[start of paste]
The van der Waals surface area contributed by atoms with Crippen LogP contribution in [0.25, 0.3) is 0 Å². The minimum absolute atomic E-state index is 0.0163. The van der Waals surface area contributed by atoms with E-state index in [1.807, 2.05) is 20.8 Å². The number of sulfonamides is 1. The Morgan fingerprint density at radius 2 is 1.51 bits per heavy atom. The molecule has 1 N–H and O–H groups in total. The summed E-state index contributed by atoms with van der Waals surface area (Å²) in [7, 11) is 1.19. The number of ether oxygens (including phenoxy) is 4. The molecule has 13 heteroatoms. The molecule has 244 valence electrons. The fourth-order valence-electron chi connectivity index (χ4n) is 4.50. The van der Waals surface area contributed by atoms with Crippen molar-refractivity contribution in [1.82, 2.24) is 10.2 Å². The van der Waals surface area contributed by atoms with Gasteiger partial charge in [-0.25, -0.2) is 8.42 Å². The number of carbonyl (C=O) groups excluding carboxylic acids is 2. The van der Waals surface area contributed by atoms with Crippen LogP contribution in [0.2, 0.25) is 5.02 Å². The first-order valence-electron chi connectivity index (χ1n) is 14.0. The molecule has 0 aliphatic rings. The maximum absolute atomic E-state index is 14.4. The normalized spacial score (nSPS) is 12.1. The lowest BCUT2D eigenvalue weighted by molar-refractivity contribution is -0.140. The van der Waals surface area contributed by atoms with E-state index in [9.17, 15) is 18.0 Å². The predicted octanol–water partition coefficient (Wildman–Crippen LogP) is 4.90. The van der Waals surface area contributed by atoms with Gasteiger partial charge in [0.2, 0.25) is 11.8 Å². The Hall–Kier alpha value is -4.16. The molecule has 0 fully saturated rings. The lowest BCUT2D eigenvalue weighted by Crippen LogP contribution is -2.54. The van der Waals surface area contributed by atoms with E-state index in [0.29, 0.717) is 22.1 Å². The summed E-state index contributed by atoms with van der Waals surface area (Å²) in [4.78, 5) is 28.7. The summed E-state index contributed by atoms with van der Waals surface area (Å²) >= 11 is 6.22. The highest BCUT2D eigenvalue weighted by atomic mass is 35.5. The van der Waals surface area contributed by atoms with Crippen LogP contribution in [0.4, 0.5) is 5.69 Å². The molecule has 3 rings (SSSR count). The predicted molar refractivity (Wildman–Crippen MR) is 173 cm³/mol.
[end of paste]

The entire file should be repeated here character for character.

The van der Waals surface area contributed by atoms with Crippen LogP contribution in [0.25, 0.3) is 0 Å². The minimum absolute atomic E-state index is 0.0163. The van der Waals surface area contributed by atoms with E-state index in [1.807, 2.05) is 20.8 Å². The number of sulfonamides is 1. The Morgan fingerprint density at radius 2 is 1.51 bits per heavy atom. The molecule has 1 N–H and O–H groups in total. The summed E-state index contributed by atoms with van der Waals surface area (Å²) in [7, 11) is 1.19. The number of ether oxygens (including phenoxy) is 4. The molecule has 13 heteroatoms. The molecule has 244 valence electrons. The fourth-order valence-electron chi connectivity index (χ4n) is 4.50. The van der Waals surface area contributed by atoms with Crippen molar-refractivity contribution in [1.82, 2.24) is 10.2 Å². The van der Waals surface area contributed by atoms with Gasteiger partial charge in [-0.25, -0.2) is 8.42 Å². The number of carbonyl (C=O) groups excluding carboxylic acids is 2. The van der Waals surface area contributed by atoms with Crippen LogP contribution in [0.2, 0.25) is 5.02 Å². The first-order valence-electron chi connectivity index (χ1n) is 14.0. The molecule has 0 aliphatic rings. The maximum absolute atomic E-state index is 14.4. The normalized spacial score (nSPS) is 12.1. The lowest BCUT2D eigenvalue weighted by molar-refractivity contribution is -0.140. The van der Waals surface area contributed by atoms with E-state index in [9.17, 15) is 18.0 Å². The predicted octanol–water partition coefficient (Wildman–Crippen LogP) is 4.90. The van der Waals surface area contributed by atoms with Gasteiger partial charge in [0.2, 0.25) is 11.8 Å². The Hall–Kier alpha value is -4.16. The molecule has 0 fully saturated rings. The lowest BCUT2D eigenvalue weighted by Crippen LogP contribution is -2.54. The van der Waals surface area contributed by atoms with E-state index in [0.29, 0.717) is 22.1 Å². The summed E-state index contributed by atoms with van der Waals surface area (Å²) in [4.78, 5) is 28.7. The summed E-state index contributed by atoms with van der Waals surface area (Å²) >= 11 is 6.22. The highest BCUT2D eigenvalue weighted by atomic mass is 35.5. The van der Waals surface area contributed by atoms with Crippen LogP contribution in [0.4, 0.5) is 5.69 Å². The molecule has 3 rings (SSSR count). The predicted molar refractivity (Wildman–Crippen MR) is 173 cm³/mol.